Morality takes as many forms as there are cultures to manifest it. For some people, it is a question of commandments. For others it is a question of ideals. For other groups it is a question of economics, minutely calibrated cost-benefit analyses. But for all of these systems and all of these cultures, morality always boils down to a series of dichotomies : Should I do X or should I do Y? Simple binaries that make the world. Works such as Austen’s Pride and Prejudice (1813) and Bronte’s Wuthering Heights (1847) encourage us to see our relationships in similar terms. Do we want a love filled with the peaks and valleys of passion, or do we want a pleasingly mild existence, an emotional even keel?
Claude Chabrol’s 2007 film La Fille Coupee En Deux seems to attack this vision of human relations. We expect to have to make a trade-off in our personal lives, but what happens if both of our options are bad ones? Chabrol hints at an answer. An answer which, like Chabrol’s great films of the late 60s and early 70s, depends upon a viciously cynical vision of the class system that continues to corrupt French life. But is this vision perhaps too cynical for its own good?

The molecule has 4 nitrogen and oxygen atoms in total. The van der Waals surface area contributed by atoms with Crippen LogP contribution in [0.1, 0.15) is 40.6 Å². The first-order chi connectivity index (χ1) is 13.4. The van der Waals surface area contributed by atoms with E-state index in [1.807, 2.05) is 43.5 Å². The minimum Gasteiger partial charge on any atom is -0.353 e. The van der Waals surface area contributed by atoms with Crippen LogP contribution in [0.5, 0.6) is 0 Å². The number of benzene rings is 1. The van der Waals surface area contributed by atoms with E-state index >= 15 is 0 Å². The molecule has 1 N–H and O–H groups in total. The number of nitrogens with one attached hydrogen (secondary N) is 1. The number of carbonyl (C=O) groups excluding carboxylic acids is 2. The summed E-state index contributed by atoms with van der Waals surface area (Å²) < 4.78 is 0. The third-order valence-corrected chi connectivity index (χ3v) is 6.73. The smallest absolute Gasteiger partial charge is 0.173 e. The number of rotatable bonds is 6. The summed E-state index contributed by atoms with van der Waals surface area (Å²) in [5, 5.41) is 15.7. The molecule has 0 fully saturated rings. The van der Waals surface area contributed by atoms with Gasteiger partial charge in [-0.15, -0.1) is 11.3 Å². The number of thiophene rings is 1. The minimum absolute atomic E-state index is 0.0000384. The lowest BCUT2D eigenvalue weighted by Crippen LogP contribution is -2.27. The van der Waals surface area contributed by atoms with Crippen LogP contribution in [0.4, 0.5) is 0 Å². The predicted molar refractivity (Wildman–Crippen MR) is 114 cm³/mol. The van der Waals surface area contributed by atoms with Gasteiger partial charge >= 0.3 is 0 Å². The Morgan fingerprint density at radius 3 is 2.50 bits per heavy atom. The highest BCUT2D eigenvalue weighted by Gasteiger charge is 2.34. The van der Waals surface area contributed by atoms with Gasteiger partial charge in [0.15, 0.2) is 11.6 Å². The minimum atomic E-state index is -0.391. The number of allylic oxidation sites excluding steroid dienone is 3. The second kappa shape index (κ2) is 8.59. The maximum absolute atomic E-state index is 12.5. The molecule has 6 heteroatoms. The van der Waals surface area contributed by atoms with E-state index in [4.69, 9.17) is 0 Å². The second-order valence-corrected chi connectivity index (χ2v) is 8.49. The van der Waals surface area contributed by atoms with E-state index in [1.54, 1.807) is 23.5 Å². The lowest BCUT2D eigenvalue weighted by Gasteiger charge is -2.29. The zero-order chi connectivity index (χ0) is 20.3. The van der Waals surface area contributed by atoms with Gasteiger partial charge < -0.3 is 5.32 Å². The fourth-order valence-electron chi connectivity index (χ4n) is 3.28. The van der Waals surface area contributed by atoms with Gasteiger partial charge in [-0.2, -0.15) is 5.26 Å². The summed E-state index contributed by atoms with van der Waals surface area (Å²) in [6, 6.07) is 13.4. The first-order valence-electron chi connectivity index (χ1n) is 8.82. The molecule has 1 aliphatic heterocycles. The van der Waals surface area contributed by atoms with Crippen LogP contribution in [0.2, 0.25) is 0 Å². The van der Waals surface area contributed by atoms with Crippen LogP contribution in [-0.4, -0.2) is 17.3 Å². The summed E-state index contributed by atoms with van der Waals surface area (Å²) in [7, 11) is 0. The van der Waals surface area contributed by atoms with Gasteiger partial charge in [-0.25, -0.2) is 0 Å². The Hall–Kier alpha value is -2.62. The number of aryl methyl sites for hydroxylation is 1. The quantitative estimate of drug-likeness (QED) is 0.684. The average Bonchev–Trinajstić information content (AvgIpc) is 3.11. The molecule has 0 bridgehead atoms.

The film begins by introducing us to Charles Saint-Denis (Francois Berleand). Saint-Denis is an ageing author. A great man of letters. His career has won him prizes, critical acclaim and money. Money he has used to construct a modernist castle for himself in the Lyon suburbs far from the much-despised lights of Paris. Saint-Denis is lured out of seclusion by his femme fatale agent Capucine (Mathilda May), who convinces the author to allow himself to be interviewed by a local cable station. A station that also employs the young and seemingly innocent weather-girl Gabrielle Deneige (Ludivine Sagnier). Deneige and Saint-Denis hit it off immediately. There is a crackle in the air the second she walks in on him in make-up. Before long, the mismatched couple are secret lovers. This annoys one of the local playboys. Heir to a vast chemicals fortune who spends his time drinking and getting into trouble with his valet/carer, Paul Gaudens (Benoit Magimel) has set his heart on Gabrielle. However, no matter how hard he tries (at one point he nearly strangles her in frustration), Gaudens cannot lure Deneige away from her aged author. The difference, we are encouraged to think, is that Gaudens is unstable and unpredictable while Saint-Denis is an obvious but charismatic rogue. However, if this were the only dichotomy facing Gabrielle, this would not be a Chabrol film.